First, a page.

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Epidemiology at 48: Any different this time around?

April 19, 2013

lshtm_logo_blackThe first time I was a full-time university student, I was all of 17. The last time—other than now—I was 28. This time around, I am nearing the half-century mark. What’s different, and what would my advice be to someone my age contemplating a return to school?

I don’t recall having a physical problem with being a student in my teens and twenties. But the first thing that comes to mind when I consider student-hood at 48, unfortunately, is “aches and pains.” I have osteoarthritis in both hips and left the gym long ago to save time and money. The combination with seven months (and counting) on a secondhand chair in front of my computer is not pretty. If I do my daily sit-ups, push-ups and stretches, I get by with minimal twinges. The best help, though, is my daily walks to and from my sons’ elementary school. The younger one complains vociferously and begs to be driven, but I am adamant. Bit of advice #1: Stretch your legs every day.

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Epidemiology at 48: Solving the kids-and-studies equation

March 21, 2013

When I asked my eldest if he saw a down side to my studying, he sweetly said that “it keeps you away from time with your kids, but … if you’re helping hundreds of thousands of people, I suppose it’s okay.” Wow! So…if I’m not helping hundreds of thousands of people (and I hasten to state that I am, unfortunately, not), I should stop studying and focus on my kids?!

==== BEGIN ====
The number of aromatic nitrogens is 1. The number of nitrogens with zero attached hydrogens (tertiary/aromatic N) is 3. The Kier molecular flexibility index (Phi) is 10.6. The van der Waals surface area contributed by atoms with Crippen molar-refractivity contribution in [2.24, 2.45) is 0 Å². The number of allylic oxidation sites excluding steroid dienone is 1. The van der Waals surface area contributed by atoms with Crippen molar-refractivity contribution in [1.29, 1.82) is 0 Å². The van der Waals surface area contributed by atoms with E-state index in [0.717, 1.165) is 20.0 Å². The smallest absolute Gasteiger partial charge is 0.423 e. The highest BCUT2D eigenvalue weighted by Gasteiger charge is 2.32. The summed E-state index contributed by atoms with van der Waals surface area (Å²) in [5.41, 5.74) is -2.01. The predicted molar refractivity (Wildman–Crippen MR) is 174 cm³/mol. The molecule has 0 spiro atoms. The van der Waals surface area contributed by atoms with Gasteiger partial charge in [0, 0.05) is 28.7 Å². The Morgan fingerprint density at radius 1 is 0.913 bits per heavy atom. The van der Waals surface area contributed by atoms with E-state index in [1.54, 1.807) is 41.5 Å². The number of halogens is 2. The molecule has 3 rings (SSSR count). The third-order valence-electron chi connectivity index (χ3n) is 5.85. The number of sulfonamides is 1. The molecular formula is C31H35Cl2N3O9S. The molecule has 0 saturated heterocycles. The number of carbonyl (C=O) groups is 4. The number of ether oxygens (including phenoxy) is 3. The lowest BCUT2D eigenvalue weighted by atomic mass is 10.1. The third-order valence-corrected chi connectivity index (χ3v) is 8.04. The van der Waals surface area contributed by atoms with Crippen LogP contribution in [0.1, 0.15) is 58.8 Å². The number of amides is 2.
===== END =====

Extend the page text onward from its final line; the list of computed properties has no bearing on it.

It’s so hard to get that balance right. But I wouldn’t be effective as a student or a mom if I didn’t take time for all the other stuff.

My husband and I had an unwritten prenuptial agreement: we would take turns as stay-at-home parent. Some friends predicted failure, but we are now in round three, and after five years of work in New York City, I’m back at home. This time, I don’t have to contend with breastfeeding or playgroups: I’m 48 and my sons are 12, 11, and 9. Everybody is in school: surely a recipe for chaos! But I’ve made it halfway through the school year and we all seem to be thriving. I asked myself how we have (so far) avoided an implosion. Read the rest of this entry »

Seizing the day: Epidemiology at 48

February 15, 2013

lshtm_logo_blackHello, I’m Susannah, and I’m studying for a Postgraduate Certificate in Epidemiology at the London School of Hygiene and Tropical Medicine (LSHTM) through the University of London International Programmes.

Why epidemiology? On July 13, 1999, my world split in two with the full-term stillbirth of my first child, Wilder Daniel. The pregnancy was perfect, the outcome tragic. Somehow worse was the fact that no cause was found.

At the time, I was based in Vietnam, heading the local branch of Oxfam Hong Kong, a charity that works to improve livelihoods. Later, I returned to the U.S. (where I’m from), taking up a position with another non-profit called Trickle Up that works to reduce extreme poverty in India, West Africa and Central America.

Gradually I began to sense I was not quite on the right path. To borrow a line from Tolkien, “All we have to decide is what to do with the time that is given to us.” Easier said than done! So in 2011, I quit and moved with my husband and three sons, then aged 7-11, to the woods for a year. We wanted to be surrounded by nature, and I wanted to seek my path.